I work as a hospital chaplain. During my clinical pastoral education residency I did a specialty residency looking at research into the impact of spiritual care on the patient experience, patient outcomes and healthcare cost. I was a little surprised to find that there is a wealth of research done on the impact of spirituality on patient care and general well-being. This section of my website is dedicated to making that research, and other information about spiritual care, available to the larger world.
As I completed my residency I put together a presentation that summarizes the research I found as well as makes some other statements about professional spiritual care and its use in healthcare. I also prepared a matrix of the research I examined, a reference document for those who want more details, and of course, kept a bibliography.
Something that I want to start off with stating immediately; spiritual care is not the same as religion. A professional spiritual care presence is not the same as clergy of any particular faith and it is not related to religion. It is related to human spirituality, our sense of connection, meaning and purpose. For some that may relate to their religion, but not for everyone. Professional spiritual care is about helping people find and use their own sense of connection, meaning and purpose.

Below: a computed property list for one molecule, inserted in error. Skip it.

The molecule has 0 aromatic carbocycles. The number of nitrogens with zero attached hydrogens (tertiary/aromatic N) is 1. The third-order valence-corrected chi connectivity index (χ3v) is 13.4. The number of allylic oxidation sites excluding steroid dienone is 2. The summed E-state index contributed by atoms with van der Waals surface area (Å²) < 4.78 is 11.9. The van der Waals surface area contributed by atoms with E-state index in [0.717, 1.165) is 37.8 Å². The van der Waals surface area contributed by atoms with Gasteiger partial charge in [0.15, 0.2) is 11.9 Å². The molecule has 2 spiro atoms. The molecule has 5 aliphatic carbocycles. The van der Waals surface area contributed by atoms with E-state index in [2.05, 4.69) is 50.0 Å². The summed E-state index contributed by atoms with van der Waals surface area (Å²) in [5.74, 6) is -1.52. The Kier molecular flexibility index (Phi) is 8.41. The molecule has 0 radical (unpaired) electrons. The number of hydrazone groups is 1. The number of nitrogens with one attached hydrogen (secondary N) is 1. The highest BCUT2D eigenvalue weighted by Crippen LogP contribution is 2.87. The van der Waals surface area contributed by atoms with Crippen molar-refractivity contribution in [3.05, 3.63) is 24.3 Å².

In an age where healthcare is changing, sometimes frustrating, and often complicated, I believe that we need to keep our spirit, heart and soul in taking care of one-another when we are at our most vulnerable. Healthcare today struggles with a lot of challenges; I think that spiritual care is about nurturing and supporting patients, staff and the entire healthcare system by finding meaning and purpose.